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Let $\{a_n\}$ be a sequence defined by $0<a_1<{\pi \over 2}$, $a_{n+1}={a_n\over \sin a_n}$.

$Attempt:$ $a_1>0$ and $\sin a_1>0$ and therefore the sequence begins positive and remains positive since sine preserves sign. $a_{n+1}-a_n={a_n\over \sin a_n}-a_n=a_n({1-\sin a_n\over \sin a_n})$. By showing $0<a_n<{\pi \over 2}$ I can prove that the sequence is bounded, monotonically increasing and its supremum, ${\pi\over 2}$ is also the limit. Except I don't know how to show those steps. I would appreciate your reply.

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  • $\begingroup$ It of course is, but it is complicated to show it only with $a_1$... $\endgroup$ – Meitar Abarbanel Jan 28 '15 at 2:04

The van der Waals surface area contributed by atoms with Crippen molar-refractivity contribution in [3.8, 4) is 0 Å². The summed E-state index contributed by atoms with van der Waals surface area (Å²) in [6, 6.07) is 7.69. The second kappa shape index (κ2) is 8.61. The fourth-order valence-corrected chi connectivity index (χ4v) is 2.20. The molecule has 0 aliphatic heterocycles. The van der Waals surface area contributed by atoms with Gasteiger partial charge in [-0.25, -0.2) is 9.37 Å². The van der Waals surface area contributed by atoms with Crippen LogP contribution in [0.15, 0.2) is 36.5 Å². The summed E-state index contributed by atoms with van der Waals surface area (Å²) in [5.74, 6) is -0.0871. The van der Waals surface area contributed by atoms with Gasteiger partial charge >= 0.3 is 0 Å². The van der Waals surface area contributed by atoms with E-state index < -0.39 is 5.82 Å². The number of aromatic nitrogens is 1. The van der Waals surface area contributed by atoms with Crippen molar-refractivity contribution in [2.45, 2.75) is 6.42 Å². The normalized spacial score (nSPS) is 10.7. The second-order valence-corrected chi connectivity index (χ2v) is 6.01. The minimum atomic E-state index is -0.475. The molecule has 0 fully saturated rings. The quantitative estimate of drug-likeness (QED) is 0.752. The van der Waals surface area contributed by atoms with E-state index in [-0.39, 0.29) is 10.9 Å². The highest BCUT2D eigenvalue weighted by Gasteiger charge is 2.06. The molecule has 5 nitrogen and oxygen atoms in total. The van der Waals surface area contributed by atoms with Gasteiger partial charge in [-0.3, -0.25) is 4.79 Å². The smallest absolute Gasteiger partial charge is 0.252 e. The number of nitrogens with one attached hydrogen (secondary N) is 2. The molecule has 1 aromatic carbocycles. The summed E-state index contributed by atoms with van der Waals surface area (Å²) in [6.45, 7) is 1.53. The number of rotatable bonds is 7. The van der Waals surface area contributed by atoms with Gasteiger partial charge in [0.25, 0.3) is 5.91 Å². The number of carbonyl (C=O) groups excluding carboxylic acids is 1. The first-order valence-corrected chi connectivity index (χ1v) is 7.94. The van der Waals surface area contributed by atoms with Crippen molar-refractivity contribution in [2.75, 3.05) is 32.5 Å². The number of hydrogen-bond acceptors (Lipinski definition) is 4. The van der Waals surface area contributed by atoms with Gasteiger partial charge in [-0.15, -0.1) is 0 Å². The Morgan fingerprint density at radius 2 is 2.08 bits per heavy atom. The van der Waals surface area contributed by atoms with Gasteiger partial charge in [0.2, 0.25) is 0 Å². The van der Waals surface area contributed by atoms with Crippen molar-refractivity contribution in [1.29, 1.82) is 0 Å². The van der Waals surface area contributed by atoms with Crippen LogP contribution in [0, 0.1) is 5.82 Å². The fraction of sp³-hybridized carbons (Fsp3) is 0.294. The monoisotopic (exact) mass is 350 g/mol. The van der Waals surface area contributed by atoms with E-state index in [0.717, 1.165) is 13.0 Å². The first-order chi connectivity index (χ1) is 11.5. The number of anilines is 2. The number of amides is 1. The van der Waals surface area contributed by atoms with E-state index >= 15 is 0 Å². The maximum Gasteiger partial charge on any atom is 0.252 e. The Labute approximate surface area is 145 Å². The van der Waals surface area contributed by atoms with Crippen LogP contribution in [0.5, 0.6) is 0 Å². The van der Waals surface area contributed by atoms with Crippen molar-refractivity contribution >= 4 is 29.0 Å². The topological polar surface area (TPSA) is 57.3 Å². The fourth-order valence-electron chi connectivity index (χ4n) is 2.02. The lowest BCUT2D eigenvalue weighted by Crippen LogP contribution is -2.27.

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Hint: Show the sequence is bounded using induction.

If $0 < a_n < \pi/2$, then applying a well-known inequality,

$$ \frac{2a_n}{\pi } \leqslant \sin a_n \leqslant a_n,$$

and

$$ 1 \leqslant a_{n+1} =\frac{a_n}{\sin a_n} \leqslant \frac{\pi}{2}.$$

Also, $0 < a_n < \pi/2 \implies 1 - \sin a_n > 0 \implies a_{n+1} > a_n.$

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